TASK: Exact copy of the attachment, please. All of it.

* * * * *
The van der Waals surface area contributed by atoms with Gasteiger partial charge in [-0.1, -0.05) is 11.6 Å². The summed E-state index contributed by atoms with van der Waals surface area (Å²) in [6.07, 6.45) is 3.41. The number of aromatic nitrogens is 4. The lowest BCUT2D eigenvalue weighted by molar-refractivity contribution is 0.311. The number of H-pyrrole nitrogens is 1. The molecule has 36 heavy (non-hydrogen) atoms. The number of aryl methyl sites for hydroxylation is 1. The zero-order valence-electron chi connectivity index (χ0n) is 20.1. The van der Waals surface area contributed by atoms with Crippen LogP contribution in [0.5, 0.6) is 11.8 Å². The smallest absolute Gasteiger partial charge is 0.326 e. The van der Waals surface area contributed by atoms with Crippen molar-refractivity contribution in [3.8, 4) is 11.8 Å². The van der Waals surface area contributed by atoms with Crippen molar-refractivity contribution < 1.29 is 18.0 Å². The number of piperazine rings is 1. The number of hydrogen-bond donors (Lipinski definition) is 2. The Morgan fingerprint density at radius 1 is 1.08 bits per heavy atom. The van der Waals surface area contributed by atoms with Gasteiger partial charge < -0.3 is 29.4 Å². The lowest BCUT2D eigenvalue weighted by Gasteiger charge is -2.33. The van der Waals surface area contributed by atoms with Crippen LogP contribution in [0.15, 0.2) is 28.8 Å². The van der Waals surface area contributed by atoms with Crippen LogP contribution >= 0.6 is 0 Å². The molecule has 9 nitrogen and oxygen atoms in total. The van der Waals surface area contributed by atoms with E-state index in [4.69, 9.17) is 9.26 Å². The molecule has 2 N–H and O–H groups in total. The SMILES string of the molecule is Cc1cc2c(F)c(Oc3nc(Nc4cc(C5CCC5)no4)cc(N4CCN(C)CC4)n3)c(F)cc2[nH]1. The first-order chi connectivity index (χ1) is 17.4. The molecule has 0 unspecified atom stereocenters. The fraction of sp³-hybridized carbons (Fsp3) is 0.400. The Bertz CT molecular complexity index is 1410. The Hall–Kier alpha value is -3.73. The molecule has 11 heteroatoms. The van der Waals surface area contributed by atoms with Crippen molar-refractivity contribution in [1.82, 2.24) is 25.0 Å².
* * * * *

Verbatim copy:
The van der Waals surface area contributed by atoms with Gasteiger partial charge in [-0.1, -0.05) is 11.6 Å². The summed E-state index contributed by atoms with van der Waals surface area (Å²) in [6.07, 6.45) is 3.41. The number of aromatic nitrogens is 4. The lowest BCUT2D eigenvalue weighted by molar-refractivity contribution is 0.311. The number of H-pyrrole nitrogens is 1. The molecule has 36 heavy (non-hydrogen) atoms. The number of aryl methyl sites for hydroxylation is 1. The zero-order valence-electron chi connectivity index (χ0n) is 20.1. The van der Waals surface area contributed by atoms with Crippen LogP contribution in [0.5, 0.6) is 11.8 Å². The smallest absolute Gasteiger partial charge is 0.326 e. The van der Waals surface area contributed by atoms with Crippen molar-refractivity contribution in [3.8, 4) is 11.8 Å². The van der Waals surface area contributed by atoms with Crippen molar-refractivity contribution < 1.29 is 18.0 Å². The number of piperazine rings is 1. The number of hydrogen-bond donors (Lipinski definition) is 2. The Morgan fingerprint density at radius 1 is 1.08 bits per heavy atom. The van der Waals surface area contributed by atoms with Gasteiger partial charge < -0.3 is 29.4 Å². The lowest BCUT2D eigenvalue weighted by Gasteiger charge is -2.33. The van der Waals surface area contributed by atoms with Crippen LogP contribution in [0.15, 0.2) is 28.8 Å². The van der Waals surface area contributed by atoms with Crippen LogP contribution >= 0.6 is 0 Å². The molecule has 9 nitrogen and oxygen atoms in total. The van der Waals surface area contributed by atoms with E-state index in [4.69, 9.17) is 9.26 Å². The molecule has 2 N–H and O–H groups in total. The SMILES string of the molecule is Cc1cc2c(F)c(Oc3nc(Nc4cc(C5CCC5)no4)cc(N4CCN(C)CC4)n3)c(F)cc2[nH]1. The first-order chi connectivity index (χ1) is 17.4. The molecule has 0 unspecified atom stereocenters. The fraction of sp³-hybridized carbons (Fsp3) is 0.400. The Bertz CT molecular complexity index is 1410. The Hall–Kier alpha value is -3.73. The molecule has 11 heteroatoms. The van der Waals surface area contributed by atoms with Crippen molar-refractivity contribution in [1.82, 2.24) is 25.0 Å².